The real reason has emerged as to why Chicago Bulls legend Michael Jordan cancelled his Australian trip this month – and it has nothing to do with the prolonged NBA lockout.
An eye-witness revealed to The Public Apology that he saw the six-time NBA champion being ushered into a VIP room at Las Vegas’s famed Bellagio Casino on Saturday night, where a high-stakes poker game was purportedly taking place.
Among the alleged participants were leading Silicon Valley entrepreneurs, Wall Street execs, rapper Bryan ‘Birdman’ Williams and Jack Nicholson.
The witness said Jordan had attempted a common disguise – the baseball cap and sunglasses – aptly described as “something Leonardo Di Caprio would wear – you want to give the impression that you’re famous enough to disguise youself, but you still secretly want everyone to know it’s you.”
Jordan was expected to head Down Under this November as part of the USA Presidents’ Cup team in Melbourne; he was also to attend The Lakes tournament in Sydney and take part in a Gatorade product launch.
The no-show has been blamed on the ongoing NBA lockout – the 48-year-old is a majority owner of the fledgling Charlotte Bobcats – but word of a $20 million-plus buy-in proved too much to resist.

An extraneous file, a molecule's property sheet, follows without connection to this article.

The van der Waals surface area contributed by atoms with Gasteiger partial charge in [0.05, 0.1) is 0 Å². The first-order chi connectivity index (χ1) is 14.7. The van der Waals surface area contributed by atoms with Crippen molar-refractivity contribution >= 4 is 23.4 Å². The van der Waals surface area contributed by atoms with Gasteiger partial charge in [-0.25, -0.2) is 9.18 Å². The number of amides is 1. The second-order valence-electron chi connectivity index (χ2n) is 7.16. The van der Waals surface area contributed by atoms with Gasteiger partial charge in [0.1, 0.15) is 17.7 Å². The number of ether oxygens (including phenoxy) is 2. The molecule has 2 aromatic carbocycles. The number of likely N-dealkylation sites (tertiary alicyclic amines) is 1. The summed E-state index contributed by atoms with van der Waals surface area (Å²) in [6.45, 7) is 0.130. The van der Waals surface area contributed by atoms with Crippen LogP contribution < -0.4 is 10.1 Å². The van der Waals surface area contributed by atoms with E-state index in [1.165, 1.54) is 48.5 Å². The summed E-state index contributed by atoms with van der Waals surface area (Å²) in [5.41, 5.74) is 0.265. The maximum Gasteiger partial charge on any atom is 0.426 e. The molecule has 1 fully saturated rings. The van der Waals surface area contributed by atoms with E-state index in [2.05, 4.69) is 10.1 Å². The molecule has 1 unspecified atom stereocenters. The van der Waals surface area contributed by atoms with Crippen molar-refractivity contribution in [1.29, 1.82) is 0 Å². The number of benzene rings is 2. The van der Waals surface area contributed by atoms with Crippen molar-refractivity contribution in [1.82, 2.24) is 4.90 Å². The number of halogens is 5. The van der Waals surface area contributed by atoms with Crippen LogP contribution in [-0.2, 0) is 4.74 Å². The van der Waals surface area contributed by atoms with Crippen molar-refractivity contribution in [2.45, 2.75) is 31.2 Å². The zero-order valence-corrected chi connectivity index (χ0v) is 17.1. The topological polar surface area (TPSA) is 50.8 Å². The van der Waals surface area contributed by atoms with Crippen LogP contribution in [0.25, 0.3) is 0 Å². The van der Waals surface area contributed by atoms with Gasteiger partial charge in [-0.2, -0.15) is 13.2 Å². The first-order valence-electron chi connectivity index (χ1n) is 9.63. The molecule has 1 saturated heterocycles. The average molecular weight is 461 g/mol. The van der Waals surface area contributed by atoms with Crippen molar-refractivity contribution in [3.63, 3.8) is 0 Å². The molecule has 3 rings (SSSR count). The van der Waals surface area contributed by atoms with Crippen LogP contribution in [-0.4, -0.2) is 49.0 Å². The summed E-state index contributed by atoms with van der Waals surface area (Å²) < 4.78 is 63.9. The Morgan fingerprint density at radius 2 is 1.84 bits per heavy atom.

A high profile, former Wall Street executive, known to be one of Jordan’s closest “gambling buddies” told The Public Apology that winning money from the golf/cigar/baseball/stripper aficionado was “easier than screwing your investors pre-GFC.”
“MJ gambles like he’s dropping 50 on the pre-Iverson Sixers,” he said. “The guy’s got no poker face; when he’s got a good hand, he can’t help but stick that tongue out like he’s driving to the basket.”
“But hey, when you own the Bobcats, what’s another fifty mill?”
Jordan’s gambling vice is well-documented. In early 1993, San Diego businessman Richard Esquinas revealed in his book, Michael and Me: Our Gambling Addiction … My Cry for Help, that he had taken Jordan for more than $900,000 in golf-related betting. And according to CBS Sports, Jordan was spotted at the baccarat pit of an Atlantic City casino in the wee hours of the morning before Game Two of the Eastern Conference Finals that same season.
Another reliable source told The Public Apology that Jordan pulled the pin on his Australia jaunt after discovering how regulated the gambling industry is in Australia. He is also believed to be a leading booster behind Clubs NSW’s fierce campaign against Independent Andrew Wilkie’s push to legislate mandatory pre-commitment technology for poker machines.
By Mike Davis with staff reporters